That passion is exactly what prompted principal Allen Whitten to bring him on board to join the staff.

“We are really excited about his energy and skill in the classroom,” Whitten said. “Kids learn from those they love, and Mr. Tong seems to be a teacher with this kind of potential.”

One of his Probability and Statistics students, junior Ashley Hoang, has nothing but positive feedback about Tong so far. 

“[Mr. Tong] is really understanding and empathizes with whatever we may be going through,” Hoang said. “The other day, he took a poll asking us how we were doing and if anybody responded with lower than a three, he would remind them that he is there for us and understands that we have problems of our own.” 

Another student, senior Seamus MacQuoid, offered this simple assessment: 

“Mr. Tong is the embodiment of perfection.” 

Tong also keeps his students engaged by showing interest in things they are passionate about. 

“He also talks about things like current events or things in pop culture, which makes class really interesting,” Hoang said. “He is making math class easier to go through and even enjoyable.”

A club the instructor said he hopes to establish here is the Open Jam Music Club, which was one that Tong really enjoyed being a part of during his time attending the University of California, Irvine, where he attended from 2012-2015. 

“I’ve asked my students if they’d be interested in starting it, and I’d be the adviser,” Tong said. “You come, it’s open-mic, you play music, and once a month there is a show.” 

When he attended Orange Lutheran High School from 2007–2011, Tong said he joined track and field, played the guitar, piano, drums and bass for a church band and performed in a church club.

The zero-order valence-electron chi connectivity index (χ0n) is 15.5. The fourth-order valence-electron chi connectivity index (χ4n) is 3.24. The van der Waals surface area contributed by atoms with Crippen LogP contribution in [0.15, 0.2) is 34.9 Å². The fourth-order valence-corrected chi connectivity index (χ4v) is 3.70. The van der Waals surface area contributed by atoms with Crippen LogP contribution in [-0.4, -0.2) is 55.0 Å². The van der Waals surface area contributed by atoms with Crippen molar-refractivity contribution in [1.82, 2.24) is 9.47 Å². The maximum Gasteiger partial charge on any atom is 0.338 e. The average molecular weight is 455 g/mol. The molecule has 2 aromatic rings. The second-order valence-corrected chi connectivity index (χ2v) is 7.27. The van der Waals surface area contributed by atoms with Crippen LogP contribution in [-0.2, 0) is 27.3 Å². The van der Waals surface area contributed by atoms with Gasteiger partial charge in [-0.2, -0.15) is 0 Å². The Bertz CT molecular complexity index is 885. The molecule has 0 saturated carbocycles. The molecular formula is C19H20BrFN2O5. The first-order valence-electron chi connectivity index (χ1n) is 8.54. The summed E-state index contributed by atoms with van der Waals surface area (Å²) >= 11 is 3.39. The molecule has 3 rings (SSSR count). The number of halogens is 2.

“I still play guitar [and piano] at least weekly,” he said. “Listening to music, playing instruments, and even writing songs has been a sort of therapy and creative outlet for me, especially throughout high school and college.”  

Nowadays, Tong said he likes to travel, practice his instruments, go to the beach, run and spend time with his wife, whom he married earlier this summer on July 13. The pair met during their first year of college through mutual friends.

“Unfortunately our original wedding plans got canceled due to COVID-19, but above all, my wife and I still wanted to marry each other,” Tong said. “We took a two-week trip to Grand Teton National Park, Glacier National Park and Yellowstone National Park and got married at the beginning of the trip in front of the beautiful Grand Teton mountains.” 

After graduating from Orange Lutheran in 2011, Tong said he opted to attend the University of California, Irvine, where he got his bachelor’s degree in economics upon graduation in 2015. He then got his teaching credential in 2016 and a master’s in education degree in 2019.

His path toward becoming a teacher took different turns, but he eventually found his way toward the education field. 

“Throughout my time during college, I always tutored high school students, but I also explored other careers and worked or interned for finance companies,” Tong said. “By the end of college, I realized I never had a passion for those other career paths, so I fully committed myself to become a teacher and never looked back.”